Families Live with Fear of Deportation Amid New Memos
WESLACO - The Trump administration greatly expanded the number of people considered a priority for deportation.
Any immigrant living in the U.S. illegally who has been charged or convicted of any crime or even suspected of a crime will be an enforcement priority for deportation.
According to the Migration Policy Institute, more than a 100,000 people are living in the Rio Grande Valley without proper immigration documentation.
Fear of deportation is very real for them. Parents are concerned their U.S.-born children will be left behind.
Resident Paula and her family entered the U.S. with a permit, but it eventually expired. She requested her identity be hidden for fear of deportation.
Paula said violence tore through border towns in Mexico and left them no choice than to leave.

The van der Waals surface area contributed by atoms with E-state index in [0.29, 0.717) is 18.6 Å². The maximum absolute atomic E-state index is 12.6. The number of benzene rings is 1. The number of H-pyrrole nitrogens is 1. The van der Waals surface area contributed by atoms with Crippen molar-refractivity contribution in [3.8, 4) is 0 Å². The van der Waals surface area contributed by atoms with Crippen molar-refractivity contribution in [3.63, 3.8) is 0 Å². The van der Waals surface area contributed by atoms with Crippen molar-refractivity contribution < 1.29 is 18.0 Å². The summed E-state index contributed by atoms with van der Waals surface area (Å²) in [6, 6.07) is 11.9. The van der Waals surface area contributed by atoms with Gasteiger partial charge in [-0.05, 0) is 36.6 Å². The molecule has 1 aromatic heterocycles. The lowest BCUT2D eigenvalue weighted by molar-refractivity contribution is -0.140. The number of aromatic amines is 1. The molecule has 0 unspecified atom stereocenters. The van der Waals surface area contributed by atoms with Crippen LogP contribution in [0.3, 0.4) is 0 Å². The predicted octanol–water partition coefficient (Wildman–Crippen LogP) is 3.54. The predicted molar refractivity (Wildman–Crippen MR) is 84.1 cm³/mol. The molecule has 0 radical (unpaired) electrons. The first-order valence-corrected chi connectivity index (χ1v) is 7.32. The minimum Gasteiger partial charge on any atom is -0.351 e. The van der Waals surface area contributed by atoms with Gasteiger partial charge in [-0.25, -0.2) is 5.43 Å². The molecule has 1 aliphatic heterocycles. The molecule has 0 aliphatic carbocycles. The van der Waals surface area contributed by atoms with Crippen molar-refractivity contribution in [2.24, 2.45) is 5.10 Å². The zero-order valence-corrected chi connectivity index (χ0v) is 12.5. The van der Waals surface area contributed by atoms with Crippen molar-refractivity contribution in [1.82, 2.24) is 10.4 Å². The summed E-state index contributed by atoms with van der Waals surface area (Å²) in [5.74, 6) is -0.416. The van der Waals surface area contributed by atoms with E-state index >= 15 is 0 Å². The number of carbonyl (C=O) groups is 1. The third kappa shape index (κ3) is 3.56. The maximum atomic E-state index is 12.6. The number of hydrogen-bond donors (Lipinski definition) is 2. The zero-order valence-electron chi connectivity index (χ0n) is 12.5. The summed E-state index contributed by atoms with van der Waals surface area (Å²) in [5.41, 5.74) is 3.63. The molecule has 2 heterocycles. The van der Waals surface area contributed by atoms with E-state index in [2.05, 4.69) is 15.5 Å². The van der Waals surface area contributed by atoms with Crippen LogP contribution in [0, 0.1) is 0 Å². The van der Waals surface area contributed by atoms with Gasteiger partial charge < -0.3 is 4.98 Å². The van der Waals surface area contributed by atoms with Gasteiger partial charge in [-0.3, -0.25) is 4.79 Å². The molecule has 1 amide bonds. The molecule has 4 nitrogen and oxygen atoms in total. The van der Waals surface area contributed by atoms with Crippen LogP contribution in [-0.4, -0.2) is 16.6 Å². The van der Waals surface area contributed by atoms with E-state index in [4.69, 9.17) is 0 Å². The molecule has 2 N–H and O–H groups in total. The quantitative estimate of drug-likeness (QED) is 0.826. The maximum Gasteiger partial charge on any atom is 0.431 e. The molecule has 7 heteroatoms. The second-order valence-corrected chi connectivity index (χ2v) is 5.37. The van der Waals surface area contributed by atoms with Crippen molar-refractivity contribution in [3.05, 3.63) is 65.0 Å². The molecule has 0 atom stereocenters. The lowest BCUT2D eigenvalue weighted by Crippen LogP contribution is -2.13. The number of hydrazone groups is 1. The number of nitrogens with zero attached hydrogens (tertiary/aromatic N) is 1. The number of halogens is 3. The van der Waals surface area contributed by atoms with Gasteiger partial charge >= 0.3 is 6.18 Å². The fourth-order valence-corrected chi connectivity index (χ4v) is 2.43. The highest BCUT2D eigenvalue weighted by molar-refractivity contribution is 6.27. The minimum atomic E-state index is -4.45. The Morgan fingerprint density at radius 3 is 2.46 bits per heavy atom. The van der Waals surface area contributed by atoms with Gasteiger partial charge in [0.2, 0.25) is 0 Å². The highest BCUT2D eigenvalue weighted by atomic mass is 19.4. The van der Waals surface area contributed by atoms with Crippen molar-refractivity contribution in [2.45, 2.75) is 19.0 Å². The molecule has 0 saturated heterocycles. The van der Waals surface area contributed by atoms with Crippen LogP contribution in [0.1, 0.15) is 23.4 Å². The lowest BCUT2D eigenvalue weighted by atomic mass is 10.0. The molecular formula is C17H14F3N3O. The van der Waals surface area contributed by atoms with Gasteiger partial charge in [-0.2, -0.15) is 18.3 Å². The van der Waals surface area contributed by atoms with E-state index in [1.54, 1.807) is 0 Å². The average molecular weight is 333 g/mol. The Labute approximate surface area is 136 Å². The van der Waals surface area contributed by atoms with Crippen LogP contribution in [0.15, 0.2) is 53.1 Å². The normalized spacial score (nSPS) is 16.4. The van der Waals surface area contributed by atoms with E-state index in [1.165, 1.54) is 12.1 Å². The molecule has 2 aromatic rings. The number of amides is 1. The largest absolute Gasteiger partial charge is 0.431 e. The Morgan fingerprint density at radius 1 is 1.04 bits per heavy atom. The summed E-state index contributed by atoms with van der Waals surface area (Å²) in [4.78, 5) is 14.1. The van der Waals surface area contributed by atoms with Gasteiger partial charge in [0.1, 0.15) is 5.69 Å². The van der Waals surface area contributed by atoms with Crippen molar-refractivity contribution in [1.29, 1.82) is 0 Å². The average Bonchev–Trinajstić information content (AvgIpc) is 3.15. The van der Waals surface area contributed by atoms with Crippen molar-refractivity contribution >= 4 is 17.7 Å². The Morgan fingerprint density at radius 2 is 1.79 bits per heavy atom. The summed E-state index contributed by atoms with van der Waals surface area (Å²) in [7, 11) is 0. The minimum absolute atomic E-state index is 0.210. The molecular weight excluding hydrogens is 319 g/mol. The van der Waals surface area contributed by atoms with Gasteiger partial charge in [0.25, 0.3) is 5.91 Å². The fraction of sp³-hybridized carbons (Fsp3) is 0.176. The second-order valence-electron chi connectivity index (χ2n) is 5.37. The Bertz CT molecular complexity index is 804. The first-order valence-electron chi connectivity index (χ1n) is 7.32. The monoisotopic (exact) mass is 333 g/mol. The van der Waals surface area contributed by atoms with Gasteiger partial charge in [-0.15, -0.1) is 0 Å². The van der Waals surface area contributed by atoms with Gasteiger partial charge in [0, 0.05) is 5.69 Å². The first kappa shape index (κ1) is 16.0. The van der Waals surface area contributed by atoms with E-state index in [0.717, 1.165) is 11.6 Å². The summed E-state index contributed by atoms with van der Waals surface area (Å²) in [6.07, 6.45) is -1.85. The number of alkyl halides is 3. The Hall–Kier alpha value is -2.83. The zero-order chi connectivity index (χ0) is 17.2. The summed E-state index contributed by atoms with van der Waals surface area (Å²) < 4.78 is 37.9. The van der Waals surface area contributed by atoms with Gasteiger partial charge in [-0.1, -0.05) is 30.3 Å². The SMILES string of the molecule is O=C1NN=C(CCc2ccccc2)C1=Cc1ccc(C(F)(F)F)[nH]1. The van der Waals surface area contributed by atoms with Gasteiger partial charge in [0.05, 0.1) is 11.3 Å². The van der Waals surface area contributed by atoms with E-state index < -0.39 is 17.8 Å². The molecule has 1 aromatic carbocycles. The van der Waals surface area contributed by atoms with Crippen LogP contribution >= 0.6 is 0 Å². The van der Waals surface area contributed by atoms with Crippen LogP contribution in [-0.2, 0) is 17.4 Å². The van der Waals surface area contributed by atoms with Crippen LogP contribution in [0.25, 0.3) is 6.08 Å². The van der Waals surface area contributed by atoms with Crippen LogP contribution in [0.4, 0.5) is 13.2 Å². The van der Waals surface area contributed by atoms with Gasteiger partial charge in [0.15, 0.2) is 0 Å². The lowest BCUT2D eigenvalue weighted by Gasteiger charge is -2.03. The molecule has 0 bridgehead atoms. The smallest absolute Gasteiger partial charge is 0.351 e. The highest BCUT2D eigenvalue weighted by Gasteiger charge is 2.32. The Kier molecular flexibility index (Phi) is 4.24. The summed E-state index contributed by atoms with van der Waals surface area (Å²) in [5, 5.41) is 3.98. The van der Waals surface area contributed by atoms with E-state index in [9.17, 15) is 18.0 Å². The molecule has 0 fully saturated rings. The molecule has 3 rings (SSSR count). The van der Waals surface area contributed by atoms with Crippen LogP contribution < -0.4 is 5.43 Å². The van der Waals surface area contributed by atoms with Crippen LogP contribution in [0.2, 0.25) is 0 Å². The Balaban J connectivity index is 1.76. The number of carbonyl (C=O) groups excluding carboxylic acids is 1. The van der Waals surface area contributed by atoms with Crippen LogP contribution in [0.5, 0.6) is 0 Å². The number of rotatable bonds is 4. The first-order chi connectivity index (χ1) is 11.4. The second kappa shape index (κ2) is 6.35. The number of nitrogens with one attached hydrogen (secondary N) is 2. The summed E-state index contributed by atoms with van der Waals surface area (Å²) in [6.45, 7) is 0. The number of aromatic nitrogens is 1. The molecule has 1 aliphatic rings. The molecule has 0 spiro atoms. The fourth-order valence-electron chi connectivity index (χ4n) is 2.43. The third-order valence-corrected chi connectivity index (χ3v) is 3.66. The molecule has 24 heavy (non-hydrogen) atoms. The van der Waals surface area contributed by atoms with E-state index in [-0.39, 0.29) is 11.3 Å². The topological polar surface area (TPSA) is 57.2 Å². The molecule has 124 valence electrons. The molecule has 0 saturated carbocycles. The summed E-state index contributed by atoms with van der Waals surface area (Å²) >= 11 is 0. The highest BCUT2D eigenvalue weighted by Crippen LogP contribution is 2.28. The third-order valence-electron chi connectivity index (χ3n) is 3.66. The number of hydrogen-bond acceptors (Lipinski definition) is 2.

“Yes, we are afraid for everything that is happening here. We didn’t come here to cause harm to anyone. We came here basically against our own will,” she said.
Paula said they’ve lived in the Valley for six years now. She said her children attend local school.
“We used to go out to the stores and shop. Now on the way back from work, if we need something like groceries, we pick them up so that we won’t have to go out again,” she said.
Paula is just one of the hundreds of thousands of people in Texas left on edge.
According to MPI, Harris County has the largest number of people without papers in the state. The Valley ranks third with a group of 139,000 people between Hidalgo and Cameron counties.
Paula said she doesn’t know what to expect from now on.
“What scared us was that he gave authorization to the police and other agencies to ask for documents. It scared us a lot,” she said.
The mother said all her family can do now is continue to live their lives deep in the shadows.
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